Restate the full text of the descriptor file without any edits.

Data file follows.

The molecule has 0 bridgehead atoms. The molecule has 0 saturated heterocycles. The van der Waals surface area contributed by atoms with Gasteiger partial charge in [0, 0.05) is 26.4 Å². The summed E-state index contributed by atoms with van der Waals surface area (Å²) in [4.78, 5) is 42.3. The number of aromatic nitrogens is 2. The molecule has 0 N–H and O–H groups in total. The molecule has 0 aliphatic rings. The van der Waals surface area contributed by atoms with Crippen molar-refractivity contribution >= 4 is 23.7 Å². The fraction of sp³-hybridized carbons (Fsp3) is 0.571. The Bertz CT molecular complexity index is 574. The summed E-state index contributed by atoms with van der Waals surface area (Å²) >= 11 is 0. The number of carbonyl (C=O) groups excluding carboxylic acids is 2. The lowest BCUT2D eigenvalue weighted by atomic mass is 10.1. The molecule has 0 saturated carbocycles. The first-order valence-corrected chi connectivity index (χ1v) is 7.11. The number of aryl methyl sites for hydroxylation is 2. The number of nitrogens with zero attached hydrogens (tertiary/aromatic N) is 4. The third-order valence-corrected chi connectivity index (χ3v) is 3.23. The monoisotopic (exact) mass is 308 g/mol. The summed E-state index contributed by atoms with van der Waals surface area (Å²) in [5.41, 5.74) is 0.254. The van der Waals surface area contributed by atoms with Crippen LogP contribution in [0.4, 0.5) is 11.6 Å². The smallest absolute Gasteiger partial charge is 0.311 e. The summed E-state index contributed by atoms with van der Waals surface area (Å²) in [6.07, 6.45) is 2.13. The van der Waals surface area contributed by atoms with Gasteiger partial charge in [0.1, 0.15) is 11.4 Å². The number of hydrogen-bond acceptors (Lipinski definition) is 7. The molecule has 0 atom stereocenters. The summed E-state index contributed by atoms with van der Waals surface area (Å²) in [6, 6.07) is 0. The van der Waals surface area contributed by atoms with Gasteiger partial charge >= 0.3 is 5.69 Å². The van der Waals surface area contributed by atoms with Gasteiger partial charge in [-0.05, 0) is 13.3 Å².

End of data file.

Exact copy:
The molecule has 0 bridgehead atoms. The molecule has 0 saturated heterocycles. The van der Waals surface area contributed by atoms with Gasteiger partial charge in [0, 0.05) is 26.4 Å². The summed E-state index contributed by atoms with van der Waals surface area (Å²) in [4.78, 5) is 42.3. The number of aromatic nitrogens is 2. The molecule has 0 N–H and O–H groups in total. The molecule has 0 aliphatic rings. The van der Waals surface area contributed by atoms with Crippen molar-refractivity contribution >= 4 is 23.7 Å². The fraction of sp³-hybridized carbons (Fsp3) is 0.571. The Bertz CT molecular complexity index is 574. The summed E-state index contributed by atoms with van der Waals surface area (Å²) >= 11 is 0. The number of carbonyl (C=O) groups excluding carboxylic acids is 2. The lowest BCUT2D eigenvalue weighted by atomic mass is 10.1. The molecule has 0 saturated carbocycles. The first-order valence-corrected chi connectivity index (χ1v) is 7.11. The number of aryl methyl sites for hydroxylation is 2. The number of nitrogens with zero attached hydrogens (tertiary/aromatic N) is 4. The third-order valence-corrected chi connectivity index (χ3v) is 3.23. The monoisotopic (exact) mass is 308 g/mol. The summed E-state index contributed by atoms with van der Waals surface area (Å²) in [5.41, 5.74) is 0.254. The van der Waals surface area contributed by atoms with Crippen LogP contribution in [0.4, 0.5) is 11.6 Å². The smallest absolute Gasteiger partial charge is 0.311 e. The summed E-state index contributed by atoms with van der Waals surface area (Å²) in [6.07, 6.45) is 2.13. The van der Waals surface area contributed by atoms with Gasteiger partial charge in [0.1, 0.15) is 11.4 Å². The number of hydrogen-bond acceptors (Lipinski definition) is 7. The molecule has 0 atom stereocenters. The summed E-state index contributed by atoms with van der Waals surface area (Å²) in [6, 6.07) is 0. The van der Waals surface area contributed by atoms with Gasteiger partial charge >= 0.3 is 5.69 Å². The van der Waals surface area contributed by atoms with Gasteiger partial charge in [-0.05, 0) is 13.3 Å².